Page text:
Not a clue, P. After amazingly coming up with the correct location recently of a stream by a forum member it would not surprise me if someone knows.
I can tell you that the photographer was Hans Wild in any event.  :) From Discogs.

PD

Offline Irons

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Re: Thirty three and a third.
« Reply #635 on: October 18, 2020, 05:10:59 AM »
Currently listening to Miaskovsky Symphony No. 27 Moscow Radio SO cond. Alexander Gauk.
This is by far the most moving performance I have heard of this great work - it has a depth of feeling which goes beyond the more recent performances by Svetlanov and Polyansky, good as they are. The sound quality is much better than I anticipated:


You may or may not be interested Jeffrey but I find this a handy tool for dating Melodiya LPs.

http://www.pnprecords.spb.ru/vynil-labels/index.phtml
You must have a very good opinion of yourself to write a symphony - John Ireland.

Offline vandermolen

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Re: Thirty three and a third.
« Reply #636 on: October 20, 2020, 02:31:18 AM »
You may or may not be interested Jeffrey but I find this a handy tool for dating Melodiya LPs.

http://www.pnprecords.spb.ru/vynil-labels/index.phtml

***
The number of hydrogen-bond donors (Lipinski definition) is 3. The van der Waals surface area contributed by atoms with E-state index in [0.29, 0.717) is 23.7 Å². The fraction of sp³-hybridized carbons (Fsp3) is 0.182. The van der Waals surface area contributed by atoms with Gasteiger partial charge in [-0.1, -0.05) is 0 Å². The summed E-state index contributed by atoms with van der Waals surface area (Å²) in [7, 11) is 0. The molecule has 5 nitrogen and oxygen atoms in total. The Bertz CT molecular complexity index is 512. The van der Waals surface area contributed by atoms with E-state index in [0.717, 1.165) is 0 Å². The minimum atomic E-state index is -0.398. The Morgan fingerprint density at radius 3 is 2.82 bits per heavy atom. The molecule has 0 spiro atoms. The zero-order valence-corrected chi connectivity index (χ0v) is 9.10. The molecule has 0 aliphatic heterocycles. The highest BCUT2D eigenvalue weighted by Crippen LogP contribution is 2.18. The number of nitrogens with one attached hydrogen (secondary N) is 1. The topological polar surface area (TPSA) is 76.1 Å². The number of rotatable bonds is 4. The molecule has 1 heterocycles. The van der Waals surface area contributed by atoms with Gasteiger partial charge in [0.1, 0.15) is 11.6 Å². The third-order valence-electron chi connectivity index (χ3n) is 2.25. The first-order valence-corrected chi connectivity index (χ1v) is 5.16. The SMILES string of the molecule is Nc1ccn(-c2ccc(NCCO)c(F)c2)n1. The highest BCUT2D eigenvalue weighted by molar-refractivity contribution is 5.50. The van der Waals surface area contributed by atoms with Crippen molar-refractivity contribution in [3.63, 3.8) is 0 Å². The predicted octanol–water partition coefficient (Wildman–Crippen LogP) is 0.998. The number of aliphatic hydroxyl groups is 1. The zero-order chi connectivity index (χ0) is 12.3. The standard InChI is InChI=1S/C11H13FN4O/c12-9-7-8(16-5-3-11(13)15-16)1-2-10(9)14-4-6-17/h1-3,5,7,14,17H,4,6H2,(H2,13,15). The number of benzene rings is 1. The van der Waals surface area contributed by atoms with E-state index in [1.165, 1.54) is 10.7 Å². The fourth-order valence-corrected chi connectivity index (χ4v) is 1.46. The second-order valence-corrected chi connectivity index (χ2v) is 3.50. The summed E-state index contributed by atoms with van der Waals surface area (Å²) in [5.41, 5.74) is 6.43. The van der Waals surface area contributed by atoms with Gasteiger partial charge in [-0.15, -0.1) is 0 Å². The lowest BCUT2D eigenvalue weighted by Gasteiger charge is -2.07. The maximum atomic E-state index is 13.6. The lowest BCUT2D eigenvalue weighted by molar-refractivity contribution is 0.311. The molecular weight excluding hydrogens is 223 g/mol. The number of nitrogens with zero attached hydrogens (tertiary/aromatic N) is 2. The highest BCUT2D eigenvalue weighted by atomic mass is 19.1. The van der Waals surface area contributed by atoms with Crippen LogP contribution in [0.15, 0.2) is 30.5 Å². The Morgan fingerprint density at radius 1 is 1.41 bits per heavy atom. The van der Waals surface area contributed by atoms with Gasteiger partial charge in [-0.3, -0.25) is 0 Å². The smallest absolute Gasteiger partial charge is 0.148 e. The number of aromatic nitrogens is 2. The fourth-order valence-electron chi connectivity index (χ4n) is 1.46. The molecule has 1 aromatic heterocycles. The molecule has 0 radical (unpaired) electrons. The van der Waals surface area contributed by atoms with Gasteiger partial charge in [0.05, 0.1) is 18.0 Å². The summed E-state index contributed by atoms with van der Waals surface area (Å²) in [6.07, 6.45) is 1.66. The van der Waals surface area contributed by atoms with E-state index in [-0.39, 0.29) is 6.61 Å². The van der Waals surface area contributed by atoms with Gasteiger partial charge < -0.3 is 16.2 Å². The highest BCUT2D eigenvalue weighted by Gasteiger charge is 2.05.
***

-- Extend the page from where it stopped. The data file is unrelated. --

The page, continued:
Very interesting and helpful Lol. Thank you.
I remember that some of my earliest Melodiya LPs featured heavy vinyl and the blue label. These included Kondrashin's LP set of Miaskovsky's 6th Symphony - recently reissued on an Alto CD ( ;D) and Kabalevsky's 4th Symphony conducted by Kabalevsky. As far as I recall these came in plain white cardboard sleeves with no notes at all, either in Russian or English. These would have both been borrowed from the record library in London. Later ones, like Miaskovsky's 27th Symphony (Svetlanov) I acquired myself and featured the red label. It's interesting to have the historical context of those releases explained.
"Courage is going from failure to failure without losing enthusiasm" (Churchill).

'The test of a work of art is, in the end, our affection for it, not our ability to explain why it is good' (Stanley Kubrick).

Offline Irons

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Re: Thirty three and a third.
« Reply #637 on: October 20, 2020, 08:28:07 AM »
Very interesting and helpful Lol. Thank you.